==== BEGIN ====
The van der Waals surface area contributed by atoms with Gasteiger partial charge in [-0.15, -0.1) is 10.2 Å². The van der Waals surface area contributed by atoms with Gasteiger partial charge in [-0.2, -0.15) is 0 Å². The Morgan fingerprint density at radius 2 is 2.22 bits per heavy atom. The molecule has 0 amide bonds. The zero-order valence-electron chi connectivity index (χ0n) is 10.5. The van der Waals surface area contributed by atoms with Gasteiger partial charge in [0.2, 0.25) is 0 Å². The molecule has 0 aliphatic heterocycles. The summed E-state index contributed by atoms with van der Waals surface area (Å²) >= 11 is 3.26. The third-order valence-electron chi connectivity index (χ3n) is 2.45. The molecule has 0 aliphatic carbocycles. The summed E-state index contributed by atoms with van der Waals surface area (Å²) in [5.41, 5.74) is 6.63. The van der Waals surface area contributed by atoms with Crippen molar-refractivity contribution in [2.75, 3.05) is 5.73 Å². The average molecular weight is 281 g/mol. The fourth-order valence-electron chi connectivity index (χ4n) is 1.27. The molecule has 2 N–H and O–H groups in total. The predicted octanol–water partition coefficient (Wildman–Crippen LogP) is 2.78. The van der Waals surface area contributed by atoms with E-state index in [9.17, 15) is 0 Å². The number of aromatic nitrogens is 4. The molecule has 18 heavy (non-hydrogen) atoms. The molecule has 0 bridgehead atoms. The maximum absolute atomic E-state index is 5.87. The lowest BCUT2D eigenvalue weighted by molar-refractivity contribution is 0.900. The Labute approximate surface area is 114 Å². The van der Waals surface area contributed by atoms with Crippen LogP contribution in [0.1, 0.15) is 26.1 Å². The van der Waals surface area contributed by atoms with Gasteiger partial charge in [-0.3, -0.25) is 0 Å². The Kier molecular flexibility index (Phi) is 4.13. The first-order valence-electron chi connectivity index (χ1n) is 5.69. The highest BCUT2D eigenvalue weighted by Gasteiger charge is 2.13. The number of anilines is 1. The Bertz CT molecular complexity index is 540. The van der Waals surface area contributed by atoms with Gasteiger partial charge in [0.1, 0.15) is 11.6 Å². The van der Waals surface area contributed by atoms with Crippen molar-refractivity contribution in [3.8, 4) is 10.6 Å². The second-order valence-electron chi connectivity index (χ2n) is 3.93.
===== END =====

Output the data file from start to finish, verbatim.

The van der Waals surface area contributed by atoms with Gasteiger partial charge in [-0.15, -0.1) is 10.2 Å². The van der Waals surface area contributed by atoms with Gasteiger partial charge in [-0.2, -0.15) is 0 Å². The Morgan fingerprint density at radius 2 is 2.22 bits per heavy atom. The molecule has 0 amide bonds. The zero-order valence-electron chi connectivity index (χ0n) is 10.5. The van der Waals surface area contributed by atoms with Gasteiger partial charge in [0.2, 0.25) is 0 Å². The molecule has 0 aliphatic heterocycles. The summed E-state index contributed by atoms with van der Waals surface area (Å²) >= 11 is 3.26. The third-order valence-electron chi connectivity index (χ3n) is 2.45. The molecule has 0 aliphatic carbocycles. The summed E-state index contributed by atoms with van der Waals surface area (Å²) in [5.41, 5.74) is 6.63. The van der Waals surface area contributed by atoms with Crippen molar-refractivity contribution in [2.75, 3.05) is 5.73 Å². The average molecular weight is 281 g/mol. The fourth-order valence-electron chi connectivity index (χ4n) is 1.27. The molecule has 2 N–H and O–H groups in total. The predicted octanol–water partition coefficient (Wildman–Crippen LogP) is 2.78. The van der Waals surface area contributed by atoms with E-state index in [9.17, 15) is 0 Å². The number of aromatic nitrogens is 4. The molecule has 18 heavy (non-hydrogen) atoms. The molecule has 0 bridgehead atoms. The maximum absolute atomic E-state index is 5.87. The lowest BCUT2D eigenvalue weighted by molar-refractivity contribution is 0.900. The Labute approximate surface area is 114 Å². The van der Waals surface area contributed by atoms with Crippen LogP contribution in [0.1, 0.15) is 26.1 Å². The van der Waals surface area contributed by atoms with Gasteiger partial charge in [-0.3, -0.25) is 0 Å². The Kier molecular flexibility index (Phi) is 4.13. The first-order valence-electron chi connectivity index (χ1n) is 5.69. The highest BCUT2D eigenvalue weighted by Gasteiger charge is 2.13. The number of anilines is 1. The Bertz CT molecular complexity index is 540. The van der Waals surface area contributed by atoms with Gasteiger partial charge in [0.1, 0.15) is 11.6 Å². The van der Waals surface area contributed by atoms with Crippen molar-refractivity contribution in [3.8, 4) is 10.6 Å². The second-order valence-electron chi connectivity index (χ2n) is 3.93.